One result of the '69 flood that not many people even in Yucaipa know about could be described as a freak occurrence. It started in Oak Glen, above the apple orchards, where a the face of a hill had for centuries enroded down the center, depositing soil against a massive boulder. The accumulation of soil eventually enveloped the boulder, leaving a somewhat level area on the uphill side of it. That level area in the lower reaches of the hillside slowed the water draining down its little ravine, producing a sort of natural settling basin. Well, by the day AFTER the '69 flood, a huge area of those lower reaches of that hillside had reached the saturation point. Liquefaction had occurred, but the liquid mud couldn't go any place because that massive boulder was trapping it in its natural underground basin. Then came the decisive moment when the weight of the liquified soil popped that huge boulder out of the ground, opening the floodgates to a river that burst through Bob Bice's apple trees, sending a several-feet-high wall of mud flowing eventually through Wildwood Canyon clear to I-10, permanently changing the terrain on the north side of the freeway opposite the Live Oak Ranch east of Live Oak Canyon Road. That day a number of people had gone to look at Wildwood Canyon to see how much flooding and damage had occurred where several of Yucaipa's streets cross it. Consequently they were standing there surveying the canyon when the spectacle of that wall of mud came marching down the chasm, enveloping buildings halfway up their windows.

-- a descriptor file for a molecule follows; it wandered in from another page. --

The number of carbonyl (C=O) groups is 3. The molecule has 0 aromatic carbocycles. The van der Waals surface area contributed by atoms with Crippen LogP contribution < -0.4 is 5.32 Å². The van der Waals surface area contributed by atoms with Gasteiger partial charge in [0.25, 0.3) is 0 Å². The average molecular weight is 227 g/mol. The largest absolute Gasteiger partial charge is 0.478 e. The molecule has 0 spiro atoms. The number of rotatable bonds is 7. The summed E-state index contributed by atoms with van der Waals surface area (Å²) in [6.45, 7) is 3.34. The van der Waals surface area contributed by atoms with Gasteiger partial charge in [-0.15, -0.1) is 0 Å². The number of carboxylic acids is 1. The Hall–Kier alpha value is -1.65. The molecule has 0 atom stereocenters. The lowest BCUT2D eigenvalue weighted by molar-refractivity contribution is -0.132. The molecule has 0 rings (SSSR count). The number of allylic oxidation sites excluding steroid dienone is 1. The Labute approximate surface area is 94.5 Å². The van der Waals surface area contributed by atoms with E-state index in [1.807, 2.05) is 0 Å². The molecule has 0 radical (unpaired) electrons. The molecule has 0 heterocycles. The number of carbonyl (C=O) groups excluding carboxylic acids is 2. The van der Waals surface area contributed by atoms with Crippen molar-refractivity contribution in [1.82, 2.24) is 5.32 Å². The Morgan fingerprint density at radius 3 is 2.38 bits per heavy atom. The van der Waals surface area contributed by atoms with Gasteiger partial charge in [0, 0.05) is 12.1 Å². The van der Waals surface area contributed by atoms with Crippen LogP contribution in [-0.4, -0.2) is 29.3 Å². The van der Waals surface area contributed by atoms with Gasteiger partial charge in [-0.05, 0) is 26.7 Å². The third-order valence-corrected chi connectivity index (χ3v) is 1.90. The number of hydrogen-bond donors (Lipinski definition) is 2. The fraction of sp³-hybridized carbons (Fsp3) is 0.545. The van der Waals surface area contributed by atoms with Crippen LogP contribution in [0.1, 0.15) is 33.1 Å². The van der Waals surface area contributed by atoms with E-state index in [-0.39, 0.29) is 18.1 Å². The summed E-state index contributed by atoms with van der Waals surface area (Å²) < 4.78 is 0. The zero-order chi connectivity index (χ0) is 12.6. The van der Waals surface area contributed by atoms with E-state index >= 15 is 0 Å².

I could go on and on, but I did want you to be aware that 1938 and 1862 were the most major floods in recorded history of the valley.
And another thing. Please don't spell dam "damn." If you'd like, I can edit your whole article and email a cleaned-up version of it to you. Your website serves a very good purpose; but like hundreds of other people I've known over the years, including some with multiple doctorates, English class wasn't your finest moment. And many of you have wound up with your written material on the net, trumpeting your lifelong indifference to the finer points of the King's English.

Thank you for so much information on flooding in San Bernardino area. The extent of flooding there was very interesting. There seems to be some question as to the ranking of 1938 as a Hundred Year event. San Bernardino County Flood Control's history lists 3 storms in the 75 years preceding 1938 as bigger floods--1862, 1867, and 1891. That would make 1938 about a 25 Year Storm. The carbon dating of area verve done in the 1990's led those researchers to conclude that storms the same size or even larger than the one in 1862 had occurred around every 120 to 190 years. That conclusion is intimidating given that 1862 was evaluated as 320% the size of 1938 storm.